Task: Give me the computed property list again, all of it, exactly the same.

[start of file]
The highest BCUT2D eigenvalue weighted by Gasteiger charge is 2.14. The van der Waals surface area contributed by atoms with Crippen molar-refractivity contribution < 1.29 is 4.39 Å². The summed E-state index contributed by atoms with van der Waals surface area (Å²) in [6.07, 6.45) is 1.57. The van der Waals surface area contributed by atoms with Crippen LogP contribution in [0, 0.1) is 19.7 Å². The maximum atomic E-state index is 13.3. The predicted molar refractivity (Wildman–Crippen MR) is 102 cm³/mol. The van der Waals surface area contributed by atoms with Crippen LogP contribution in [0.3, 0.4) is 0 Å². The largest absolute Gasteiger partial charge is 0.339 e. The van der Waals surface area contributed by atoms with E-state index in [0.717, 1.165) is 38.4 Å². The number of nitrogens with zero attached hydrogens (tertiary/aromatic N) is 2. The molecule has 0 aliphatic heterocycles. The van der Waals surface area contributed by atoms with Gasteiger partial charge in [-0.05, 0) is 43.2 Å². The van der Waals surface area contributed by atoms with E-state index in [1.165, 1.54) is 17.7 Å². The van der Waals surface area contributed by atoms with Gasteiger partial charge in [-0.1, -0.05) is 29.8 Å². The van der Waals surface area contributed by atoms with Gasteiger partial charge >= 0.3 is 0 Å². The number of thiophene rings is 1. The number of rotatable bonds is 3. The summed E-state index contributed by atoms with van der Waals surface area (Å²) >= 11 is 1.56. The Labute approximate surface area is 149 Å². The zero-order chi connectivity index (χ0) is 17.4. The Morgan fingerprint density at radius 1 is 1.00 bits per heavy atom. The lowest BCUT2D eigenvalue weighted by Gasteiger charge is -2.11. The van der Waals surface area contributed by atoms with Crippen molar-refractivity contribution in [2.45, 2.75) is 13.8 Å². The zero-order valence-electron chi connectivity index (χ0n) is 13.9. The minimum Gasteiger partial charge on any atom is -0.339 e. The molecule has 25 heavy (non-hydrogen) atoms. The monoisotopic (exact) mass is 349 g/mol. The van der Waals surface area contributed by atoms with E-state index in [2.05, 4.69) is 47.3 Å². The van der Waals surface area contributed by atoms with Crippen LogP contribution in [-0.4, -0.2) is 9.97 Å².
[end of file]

The highest BCUT2D eigenvalue weighted by Gasteiger charge is 2.14. The van der Waals surface area contributed by atoms with Crippen molar-refractivity contribution < 1.29 is 4.39 Å². The summed E-state index contributed by atoms with van der Waals surface area (Å²) in [6.07, 6.45) is 1.57. The van der Waals surface area contributed by atoms with Crippen LogP contribution in [0, 0.1) is 19.7 Å². The maximum atomic E-state index is 13.3. The predicted molar refractivity (Wildman–Crippen MR) is 102 cm³/mol. The van der Waals surface area contributed by atoms with Crippen LogP contribution in [0.3, 0.4) is 0 Å². The largest absolute Gasteiger partial charge is 0.339 e. The van der Waals surface area contributed by atoms with E-state index in [0.717, 1.165) is 38.4 Å². The number of nitrogens with zero attached hydrogens (tertiary/aromatic N) is 2. The molecule has 0 aliphatic heterocycles. The van der Waals surface area contributed by atoms with Gasteiger partial charge in [-0.05, 0) is 43.2 Å². The van der Waals surface area contributed by atoms with E-state index in [1.165, 1.54) is 17.7 Å². The van der Waals surface area contributed by atoms with Gasteiger partial charge in [-0.1, -0.05) is 29.8 Å². The van der Waals surface area contributed by atoms with Gasteiger partial charge >= 0.3 is 0 Å². The number of thiophene rings is 1. The number of rotatable bonds is 3. The summed E-state index contributed by atoms with van der Waals surface area (Å²) >= 11 is 1.56. The Labute approximate surface area is 149 Å². The zero-order chi connectivity index (χ0) is 17.4. The Morgan fingerprint density at radius 1 is 1.00 bits per heavy atom. The lowest BCUT2D eigenvalue weighted by Gasteiger charge is -2.11. The van der Waals surface area contributed by atoms with Crippen molar-refractivity contribution in [2.45, 2.75) is 13.8 Å². The zero-order valence-electron chi connectivity index (χ0n) is 13.9. The minimum Gasteiger partial charge on any atom is -0.339 e. The molecule has 25 heavy (non-hydrogen) atoms. The monoisotopic (exact) mass is 349 g/mol. The van der Waals surface area contributed by atoms with E-state index in [2.05, 4.69) is 47.3 Å². The van der Waals surface area contributed by atoms with Crippen LogP contribution in [-0.4, -0.2) is 9.97 Å².